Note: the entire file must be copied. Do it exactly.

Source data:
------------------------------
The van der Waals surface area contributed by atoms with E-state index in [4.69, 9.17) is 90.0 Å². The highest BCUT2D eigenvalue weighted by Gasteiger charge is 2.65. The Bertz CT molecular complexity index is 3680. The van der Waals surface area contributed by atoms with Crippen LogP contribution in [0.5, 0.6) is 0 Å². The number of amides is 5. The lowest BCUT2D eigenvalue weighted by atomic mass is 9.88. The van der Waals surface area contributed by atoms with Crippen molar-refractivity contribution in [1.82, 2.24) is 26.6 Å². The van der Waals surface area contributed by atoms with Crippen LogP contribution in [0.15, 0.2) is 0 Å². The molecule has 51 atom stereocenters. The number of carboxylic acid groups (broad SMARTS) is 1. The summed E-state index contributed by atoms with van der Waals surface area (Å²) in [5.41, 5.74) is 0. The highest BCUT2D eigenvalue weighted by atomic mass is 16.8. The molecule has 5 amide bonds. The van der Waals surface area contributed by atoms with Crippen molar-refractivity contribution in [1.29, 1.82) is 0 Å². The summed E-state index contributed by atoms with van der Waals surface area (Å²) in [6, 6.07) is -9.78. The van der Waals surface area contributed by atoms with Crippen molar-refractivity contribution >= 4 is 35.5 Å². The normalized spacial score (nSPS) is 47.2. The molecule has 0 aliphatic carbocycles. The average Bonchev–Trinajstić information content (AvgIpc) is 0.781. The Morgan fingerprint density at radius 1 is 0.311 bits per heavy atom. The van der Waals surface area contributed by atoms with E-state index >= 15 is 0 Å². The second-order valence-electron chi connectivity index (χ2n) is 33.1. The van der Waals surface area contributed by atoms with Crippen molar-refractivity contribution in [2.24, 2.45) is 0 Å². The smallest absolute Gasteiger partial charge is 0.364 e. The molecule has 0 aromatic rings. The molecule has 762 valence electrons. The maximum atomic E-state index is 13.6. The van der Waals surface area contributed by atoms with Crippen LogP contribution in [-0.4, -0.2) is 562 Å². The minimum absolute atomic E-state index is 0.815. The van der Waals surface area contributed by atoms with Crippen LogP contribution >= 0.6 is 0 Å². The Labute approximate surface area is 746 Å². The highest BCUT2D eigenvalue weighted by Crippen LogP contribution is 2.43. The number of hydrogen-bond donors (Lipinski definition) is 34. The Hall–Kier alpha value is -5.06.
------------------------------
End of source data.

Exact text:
The van der Waals surface area contributed by atoms with E-state index in [4.69, 9.17) is 90.0 Å². The highest BCUT2D eigenvalue weighted by Gasteiger charge is 2.65. The Bertz CT molecular complexity index is 3680. The van der Waals surface area contributed by atoms with Crippen LogP contribution in [0.5, 0.6) is 0 Å². The number of amides is 5. The lowest BCUT2D eigenvalue weighted by atomic mass is 9.88. The van der Waals surface area contributed by atoms with Crippen molar-refractivity contribution in [1.82, 2.24) is 26.6 Å². The van der Waals surface area contributed by atoms with Crippen LogP contribution in [0.15, 0.2) is 0 Å². The molecule has 51 atom stereocenters. The number of carboxylic acid groups (broad SMARTS) is 1. The summed E-state index contributed by atoms with van der Waals surface area (Å²) in [5.41, 5.74) is 0. The highest BCUT2D eigenvalue weighted by atomic mass is 16.8. The molecule has 5 amide bonds. The van der Waals surface area contributed by atoms with Crippen molar-refractivity contribution in [1.29, 1.82) is 0 Å². The summed E-state index contributed by atoms with van der Waals surface area (Å²) in [6, 6.07) is -9.78. The van der Waals surface area contributed by atoms with Crippen molar-refractivity contribution >= 4 is 35.5 Å². The normalized spacial score (nSPS) is 47.2. The molecule has 0 aliphatic carbocycles. The average Bonchev–Trinajstić information content (AvgIpc) is 0.781. The Morgan fingerprint density at radius 1 is 0.311 bits per heavy atom. The van der Waals surface area contributed by atoms with E-state index >= 15 is 0 Å². The second-order valence-electron chi connectivity index (χ2n) is 33.1. The van der Waals surface area contributed by atoms with Crippen molar-refractivity contribution in [2.24, 2.45) is 0 Å². The smallest absolute Gasteiger partial charge is 0.364 e. The molecule has 0 aromatic rings. The molecule has 762 valence electrons. The maximum atomic E-state index is 13.6. The van der Waals surface area contributed by atoms with Crippen LogP contribution in [-0.4, -0.2) is 562 Å². The minimum absolute atomic E-state index is 0.815. The van der Waals surface area contributed by atoms with Crippen LogP contribution >= 0.6 is 0 Å². The Labute approximate surface area is 746 Å². The highest BCUT2D eigenvalue weighted by Crippen LogP contribution is 2.43. The number of hydrogen-bond donors (Lipinski definition) is 34. The Hall–Kier alpha value is -5.06.